On the European side of the Atlantic one hardly ever hears mentioned the contributions of American academics to the fierce debate on multiculturalism going on in Europe. Given that America is a symphony of cultures, or a nation of nations, it seems obvious to me that the American contribution to such a debate would prove at the very least valuable, if not essential.
Alas, that is not always the case, more often than not it is simply dismissed with spurious condescending charges that somehow American popular culture has vulgarized and reduced to a lower common denominator the more sophisticated culture of Europe. That may contain a kernel of truth but it is that kind of rather superficial analysis that, in my opinion, renders a great disservice to a serious dialogue on multiculturalism between the two sides that that ought to be going on but is often missing. I’d venture to say that frankly, this phenomenon smacks of elitism and condescension. When Matthew Arnold finally visited America in the 19th century he realized that his own European culture had fed him with many misconceptions about America and changed his mind on quite a few of them.
In my various postings and contributions for Ovi in the last three or four years I have attempted, as best as I could, to point out how unfortunate such a persistent tendency is. I have briefly introduced the Ovi readership to several academics and intellectuals within the field of philosophy, specifically the philosophy of history of Giambattista Vico and Benedetto Croce who are actually Europeans but outside the mainstream of empirical materialistic positivism; others are Americans born in Europe. My hope was that, once those authors were introduced, the interested reader would then deepen the search on her/his own. To mention a few that come to mind: Voegelin, Rorty, Strauss (albeit mostly as a severe critique of what I consider his misguided anti-historicist stand and distortions of Vico), De Chardin, Said, Thoreau, Searle, Dawson, Chomsky, Pierce, Whitehead, Judt, Danto, Beardley, Goodman, Piper, Dewey, Fish, Siskind, Shroeder, Nasr, Weiler, Ulanowiez, Frye, Berry, Palmer, just to mention a few.
Each of the above listed authors were accorded a brief contribution in Ovi designed to introduce them to the educated readership. They are all academics and authors who either were American born or lived and worked in the US extensively and eventually became American citizens. Just listing their names should convince the reader of how important it is to pay attention to the cultural and intellectual ferments going on this transatlantic side of Western civilization and to the cultural bridges of understanding and conviviality between the two continents that those great intellectuals have attempted to build.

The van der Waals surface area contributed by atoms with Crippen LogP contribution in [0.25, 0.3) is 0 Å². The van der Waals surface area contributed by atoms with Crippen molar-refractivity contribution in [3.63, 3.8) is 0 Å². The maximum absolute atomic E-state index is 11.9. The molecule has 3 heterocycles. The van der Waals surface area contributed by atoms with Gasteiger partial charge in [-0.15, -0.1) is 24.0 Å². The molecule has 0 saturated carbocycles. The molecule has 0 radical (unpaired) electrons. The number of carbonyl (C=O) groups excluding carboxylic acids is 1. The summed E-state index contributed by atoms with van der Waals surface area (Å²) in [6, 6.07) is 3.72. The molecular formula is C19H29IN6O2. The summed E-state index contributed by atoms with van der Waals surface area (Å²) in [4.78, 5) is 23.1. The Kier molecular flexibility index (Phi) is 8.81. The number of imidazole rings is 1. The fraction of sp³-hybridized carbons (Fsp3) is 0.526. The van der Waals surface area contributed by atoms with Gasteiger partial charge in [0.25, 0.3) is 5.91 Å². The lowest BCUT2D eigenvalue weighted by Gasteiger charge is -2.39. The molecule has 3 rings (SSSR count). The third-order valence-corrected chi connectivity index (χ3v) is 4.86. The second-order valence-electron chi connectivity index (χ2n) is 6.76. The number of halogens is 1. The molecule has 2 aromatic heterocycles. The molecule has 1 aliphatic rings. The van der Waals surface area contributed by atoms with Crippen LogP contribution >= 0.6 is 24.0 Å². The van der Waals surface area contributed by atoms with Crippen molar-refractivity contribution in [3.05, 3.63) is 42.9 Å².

Indeed, there is much more to American culture than Disney’s Mickey Mouse and Las Vegas, and making money on Wall Street, and global business and the assorted vulgarities of popular culture and entrepreneurship, as the caricaturists love to assert. I am always bewildered, when I visit Europe, at how many Europeans who consider themselves well educated have no inkling of the fact that Disney and Las Vegas are not the whole of American culture, and not even an important part of it, even if millions of Europeans flock to it every year and then proceed to make negative judgments on the whole culture. Admittedly American culture is slightly different from European culture, if for no other reason that it has the Afro-American and the Native-American and Asian-American component, but I would submit that it is a culture worth knowing on more than a superficial level.
I’d like to now introduce to the Ovi readership Claes G. Ryn, another American author and academic who originally ailed from Sweden, but was educated in America (Ph.D in 1974 from Louisiana State University) and subsequently taught at the University of Virginia and Georgetown University. He presently teaches political philosophy and Ethics at the Catholic University of America. One of his later books is A Common Human Ground: Universality and Particularity in a Multicultural World (2003), a highly commendable book on the subject of historicism and multiculturalism. He is also the editor of the academic journal Humanitas and president of the Academy of Philosophy and Letters.
Ryn’s fields of teaching and research include ethics and politics; epistemology; historicism; politics and culture; the history of Western political thought; conservatism; the theory of constitutionalism and democracy. He has written on ethics and politics and on the central role of culture, specifically, the imagination, in shaping politics and society, has sought to reconstitute the epistemology of the humanities and social sciences, paying close attention to the interaction of will, imagination and reason.
Most importantly, he has criticized abstract, a-historical conceptions of rationality as inadequate to the study of distinctively human life and to the study of real universality. He has argued that there is a much different, experientially grounded form of rationality, the reason of philosophy proper, that is capable of at once humble and penetrating observation. He has therefore developed a philosophy known as value-centered historicism, which demonstrates the potential union of universality and historical particularity and is redolent of Vico’s philosophy. In political theory he has been a sharp critic of Straussian anti-historical thinking and so-called neo-conservatism. He has argued that in essential ways neoconservatism resembles the ideology of the French Jacobins and is in fact neo-Jacobin.